John D. Dingell, the longest-serving member of Congress in American history has died. He was 92 years old.
“He was a lion of the United States Congress and a loving son, father, husband, grandfather, and friend. He will be remembered for his decades of public service to the people of Southeast Michigan, his razor sharp wit, and a lifetime of dedication to improving the lives of all who walk this earth,” read a statement from the office of Rep. Debbie Dingell, his wife and successor in the House.
The statement goes on to say that Dingell “died peacefully” at his home in Dearborn.
Rep. Debbie Dingell released a statement on Tuesday explaining her absence from Donald Trump’s State of the Union address, saying that she was home with her husband as they “entered a new phase.”
Congressman Dingell dedicated his life to serving his country. He joined the Army when he was 18 years old and fought in World War II before serving 59 years in Congress to become the longest-serving Member of Congress in history.
During his time in Congress, he was elected to serve as Chairman of the powerful Energy and Commerce Committee. Congressman Dingell played a crucial role in passing some of the most monumental laws of the past century, including the Clean Water Act, the Clean Air Act, Medicare, and the Affordable Care Act.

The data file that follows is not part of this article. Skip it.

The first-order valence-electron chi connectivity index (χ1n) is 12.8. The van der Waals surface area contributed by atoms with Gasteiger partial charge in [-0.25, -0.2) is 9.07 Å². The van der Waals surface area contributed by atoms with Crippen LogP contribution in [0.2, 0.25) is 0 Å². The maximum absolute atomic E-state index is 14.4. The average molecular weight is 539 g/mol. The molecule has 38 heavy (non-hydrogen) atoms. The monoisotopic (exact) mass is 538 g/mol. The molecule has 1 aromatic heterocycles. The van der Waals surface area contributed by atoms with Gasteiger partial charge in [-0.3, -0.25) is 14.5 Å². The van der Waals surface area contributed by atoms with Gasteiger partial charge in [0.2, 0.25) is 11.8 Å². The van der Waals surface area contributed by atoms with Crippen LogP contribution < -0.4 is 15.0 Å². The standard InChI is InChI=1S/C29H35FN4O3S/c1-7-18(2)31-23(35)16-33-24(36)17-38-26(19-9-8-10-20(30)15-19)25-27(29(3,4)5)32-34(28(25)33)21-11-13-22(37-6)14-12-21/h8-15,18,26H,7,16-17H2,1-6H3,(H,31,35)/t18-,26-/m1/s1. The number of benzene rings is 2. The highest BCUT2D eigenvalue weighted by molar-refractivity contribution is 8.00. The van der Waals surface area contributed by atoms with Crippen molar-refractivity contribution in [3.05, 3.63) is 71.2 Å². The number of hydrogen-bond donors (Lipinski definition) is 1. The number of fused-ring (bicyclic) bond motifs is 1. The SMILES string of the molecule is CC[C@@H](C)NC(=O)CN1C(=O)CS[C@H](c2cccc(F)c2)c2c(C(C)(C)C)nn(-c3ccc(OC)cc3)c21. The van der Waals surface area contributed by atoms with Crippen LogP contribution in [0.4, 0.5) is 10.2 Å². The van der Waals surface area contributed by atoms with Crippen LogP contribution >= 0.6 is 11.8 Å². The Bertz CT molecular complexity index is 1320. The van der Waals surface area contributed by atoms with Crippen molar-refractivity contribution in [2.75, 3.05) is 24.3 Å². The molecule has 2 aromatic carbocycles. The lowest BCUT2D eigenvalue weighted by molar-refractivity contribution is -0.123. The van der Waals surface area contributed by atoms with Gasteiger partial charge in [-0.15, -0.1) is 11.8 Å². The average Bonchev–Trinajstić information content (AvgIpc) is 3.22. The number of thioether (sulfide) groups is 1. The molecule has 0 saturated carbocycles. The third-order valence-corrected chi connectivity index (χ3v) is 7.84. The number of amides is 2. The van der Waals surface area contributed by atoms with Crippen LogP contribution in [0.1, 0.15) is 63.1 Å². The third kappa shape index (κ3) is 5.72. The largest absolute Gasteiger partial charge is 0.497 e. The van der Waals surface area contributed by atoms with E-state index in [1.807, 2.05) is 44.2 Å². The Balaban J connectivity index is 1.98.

Gov. Gretchen Whitmer has ordered U.S. and Michigan flags within the State Capitol Complex and on all state buildings to be lowered to half-staff on Friday, Feb. 8, 2019, to honor the life and service of ‘The Dean’ of Congress, former Congressman John D. Dingell.
The State of Michigan recognizes the duty, honor and selfless service of former Congressman John D. Dingell by lowering flags to half-staff. Michigan residents, businesses, schools, local governments and other organizations also are encouraged to display the flag at half-staff.
To lower flags to half-staff, flags should be hoisted first to the peak for an instant and then lowered to the half-staff position. The process is reversed before the flag is lowered for the day.
Flags should be returned to full-staff two days after the Congressman’s interment.
There has been an outpouring of condolences with politicians from both sides of the aisle paying their respects which at a time where the country seems so divided says a lot about the measure of John Dingell’s character and impact.